Newly-elected French President Emmanuel Macron hopes parliamentary elections set to take place on June 11 and 18 will hand him a resounding majority to implement reforms to France's labour market, pensions and the moral clout of its politicians. Ivor Bennett reports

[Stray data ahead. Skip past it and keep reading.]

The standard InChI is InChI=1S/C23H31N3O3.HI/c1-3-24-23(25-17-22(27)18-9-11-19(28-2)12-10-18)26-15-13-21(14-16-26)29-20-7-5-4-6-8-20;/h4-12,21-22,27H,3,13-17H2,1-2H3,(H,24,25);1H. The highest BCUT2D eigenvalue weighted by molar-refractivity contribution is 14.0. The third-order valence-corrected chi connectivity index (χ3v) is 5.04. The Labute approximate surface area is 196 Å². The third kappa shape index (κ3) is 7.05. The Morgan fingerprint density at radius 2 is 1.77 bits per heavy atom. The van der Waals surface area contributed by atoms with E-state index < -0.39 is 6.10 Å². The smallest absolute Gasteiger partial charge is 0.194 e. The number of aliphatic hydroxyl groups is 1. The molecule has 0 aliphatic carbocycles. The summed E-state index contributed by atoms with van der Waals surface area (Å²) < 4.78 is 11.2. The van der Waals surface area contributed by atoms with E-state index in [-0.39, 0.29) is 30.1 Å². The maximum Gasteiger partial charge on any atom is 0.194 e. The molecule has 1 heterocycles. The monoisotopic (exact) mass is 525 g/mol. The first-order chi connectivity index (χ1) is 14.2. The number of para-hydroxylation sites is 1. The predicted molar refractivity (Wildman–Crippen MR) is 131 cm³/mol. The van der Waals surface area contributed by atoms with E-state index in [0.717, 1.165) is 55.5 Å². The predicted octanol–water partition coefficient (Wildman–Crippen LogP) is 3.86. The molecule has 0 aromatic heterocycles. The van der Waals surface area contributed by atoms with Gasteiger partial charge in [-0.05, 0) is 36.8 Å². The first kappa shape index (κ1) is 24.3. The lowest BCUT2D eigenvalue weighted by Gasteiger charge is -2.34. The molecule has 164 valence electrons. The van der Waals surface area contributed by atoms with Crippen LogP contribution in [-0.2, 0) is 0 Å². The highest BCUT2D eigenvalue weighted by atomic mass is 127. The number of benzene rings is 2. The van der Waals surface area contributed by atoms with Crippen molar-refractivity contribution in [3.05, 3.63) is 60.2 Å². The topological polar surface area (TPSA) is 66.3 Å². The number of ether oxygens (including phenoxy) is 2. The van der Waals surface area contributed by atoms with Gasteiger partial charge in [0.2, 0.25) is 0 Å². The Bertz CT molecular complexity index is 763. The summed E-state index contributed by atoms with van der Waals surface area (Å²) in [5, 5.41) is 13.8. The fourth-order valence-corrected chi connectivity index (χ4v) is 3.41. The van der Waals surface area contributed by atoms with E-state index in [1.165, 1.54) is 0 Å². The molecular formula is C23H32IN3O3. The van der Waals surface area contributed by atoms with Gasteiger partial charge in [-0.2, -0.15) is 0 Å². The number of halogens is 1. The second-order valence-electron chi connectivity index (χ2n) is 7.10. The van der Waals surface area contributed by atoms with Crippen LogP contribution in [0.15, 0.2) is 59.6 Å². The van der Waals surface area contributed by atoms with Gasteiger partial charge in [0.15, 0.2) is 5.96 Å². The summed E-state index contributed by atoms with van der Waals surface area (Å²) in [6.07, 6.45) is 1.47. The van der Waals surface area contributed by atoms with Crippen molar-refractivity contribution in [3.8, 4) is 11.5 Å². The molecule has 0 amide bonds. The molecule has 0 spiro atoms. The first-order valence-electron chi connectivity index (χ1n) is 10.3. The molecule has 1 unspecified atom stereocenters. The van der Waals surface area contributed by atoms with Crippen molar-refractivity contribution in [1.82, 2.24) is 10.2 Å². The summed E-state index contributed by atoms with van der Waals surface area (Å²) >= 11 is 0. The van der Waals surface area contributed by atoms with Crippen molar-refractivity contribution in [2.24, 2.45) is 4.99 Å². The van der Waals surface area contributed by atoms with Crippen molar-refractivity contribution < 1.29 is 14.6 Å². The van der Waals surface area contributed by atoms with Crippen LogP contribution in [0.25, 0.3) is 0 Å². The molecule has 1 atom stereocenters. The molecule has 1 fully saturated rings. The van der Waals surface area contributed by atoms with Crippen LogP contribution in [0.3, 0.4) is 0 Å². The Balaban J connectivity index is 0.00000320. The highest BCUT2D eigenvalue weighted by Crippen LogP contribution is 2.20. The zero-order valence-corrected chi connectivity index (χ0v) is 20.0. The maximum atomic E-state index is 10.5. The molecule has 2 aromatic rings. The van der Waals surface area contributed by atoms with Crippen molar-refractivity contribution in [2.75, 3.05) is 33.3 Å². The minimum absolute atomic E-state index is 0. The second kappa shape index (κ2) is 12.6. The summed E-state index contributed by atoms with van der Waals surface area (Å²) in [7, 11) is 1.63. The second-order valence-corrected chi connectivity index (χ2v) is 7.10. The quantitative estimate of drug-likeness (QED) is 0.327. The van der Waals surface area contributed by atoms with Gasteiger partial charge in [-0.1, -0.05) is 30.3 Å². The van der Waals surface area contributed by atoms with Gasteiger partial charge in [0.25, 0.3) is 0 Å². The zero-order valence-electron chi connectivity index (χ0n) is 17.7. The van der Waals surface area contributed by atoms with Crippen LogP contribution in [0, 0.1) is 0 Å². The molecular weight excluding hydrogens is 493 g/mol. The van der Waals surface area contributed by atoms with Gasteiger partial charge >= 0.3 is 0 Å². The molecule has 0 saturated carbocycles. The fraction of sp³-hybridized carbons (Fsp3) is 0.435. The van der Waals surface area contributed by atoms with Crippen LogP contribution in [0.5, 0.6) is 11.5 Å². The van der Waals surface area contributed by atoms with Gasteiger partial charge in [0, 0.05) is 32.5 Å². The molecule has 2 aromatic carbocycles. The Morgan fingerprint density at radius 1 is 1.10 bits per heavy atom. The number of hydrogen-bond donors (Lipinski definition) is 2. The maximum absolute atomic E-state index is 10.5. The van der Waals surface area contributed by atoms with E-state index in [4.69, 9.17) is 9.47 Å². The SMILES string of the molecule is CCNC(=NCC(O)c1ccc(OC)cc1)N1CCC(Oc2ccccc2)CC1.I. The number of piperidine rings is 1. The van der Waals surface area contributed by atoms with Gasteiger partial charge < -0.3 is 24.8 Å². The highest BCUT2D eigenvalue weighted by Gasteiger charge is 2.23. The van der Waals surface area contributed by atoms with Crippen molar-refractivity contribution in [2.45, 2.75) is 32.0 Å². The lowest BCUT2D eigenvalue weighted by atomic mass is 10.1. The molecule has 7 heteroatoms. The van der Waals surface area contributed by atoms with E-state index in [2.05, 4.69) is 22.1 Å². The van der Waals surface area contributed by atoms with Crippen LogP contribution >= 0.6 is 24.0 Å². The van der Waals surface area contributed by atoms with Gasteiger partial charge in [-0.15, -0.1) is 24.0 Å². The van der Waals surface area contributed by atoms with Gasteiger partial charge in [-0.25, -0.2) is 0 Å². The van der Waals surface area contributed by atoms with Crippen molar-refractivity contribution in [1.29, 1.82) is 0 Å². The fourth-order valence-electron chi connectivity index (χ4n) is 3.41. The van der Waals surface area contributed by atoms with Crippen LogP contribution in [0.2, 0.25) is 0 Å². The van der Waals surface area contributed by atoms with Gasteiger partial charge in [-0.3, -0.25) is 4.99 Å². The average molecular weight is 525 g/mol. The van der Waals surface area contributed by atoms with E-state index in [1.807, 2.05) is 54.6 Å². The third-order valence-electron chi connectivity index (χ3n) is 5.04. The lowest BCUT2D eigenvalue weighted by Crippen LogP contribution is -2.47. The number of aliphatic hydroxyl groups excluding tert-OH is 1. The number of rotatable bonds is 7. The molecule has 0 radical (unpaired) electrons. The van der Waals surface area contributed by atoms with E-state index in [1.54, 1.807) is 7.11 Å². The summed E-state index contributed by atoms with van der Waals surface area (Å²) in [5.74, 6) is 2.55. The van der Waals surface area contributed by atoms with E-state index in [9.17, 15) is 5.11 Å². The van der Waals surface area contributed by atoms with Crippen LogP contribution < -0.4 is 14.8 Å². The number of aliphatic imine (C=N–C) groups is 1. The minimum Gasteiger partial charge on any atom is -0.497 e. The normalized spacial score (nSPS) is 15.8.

In English, the name means 'on the move'. Something evident both on the campaign trail and in the polls. The latest surveys putting Emmanuel Macron's En Marche party on course for one of the biggest parliamentary majority's France has seen in nearly 50 years. (SOUNDBITE) (English) POLITICAL EXPERT AT SCIENCES PO UNIVERSITY, BRUNO CAUTRES, SAYING: "Normally the legislative election just accompanies the presidential one, it is just five weeks later, and I cannot see why the French would not get a majority for Emmanuel Macron." The party is only a year old its candidates a mixture of seasoned pros and complete novices - one is even a bullfighter. But some predictions suggest they could win upwards of 400 seats. If true, Marine Le Pen's National Front may be lucky to reach double figures. While the traditional mainstream parties look set for huge losses...even if they're not giving up yet. (SOUNDBITE) (French) CONSERVATIVE "THE REPUBLICANS" PARTY CAMPAIGN LEADER, FRANCOIS BAROIN, SAYING: "I never mourn before the end of the match. Even if we had no players left, which isn't the case, even at the end be it tennis or football everything can be turned around at the last second." Markets might hope it isn't though. eyeing a new pro-business agenda and a pick-up in growth announced by the central bank, even if the country remains on course to break public deficit commitments. SOUNDBITE (English) KEN ODELUGA, MARKET ANALYST, CITY INDEX, SAYING: "Given the fact that unemployment, growth and the inflation seem to be getting off their knees that should, should, be a net positive." Macron himself only won a quarter of the vote in the first round of the presidential election. but it seems his term won't now be the tricky balancing act many had previously thought.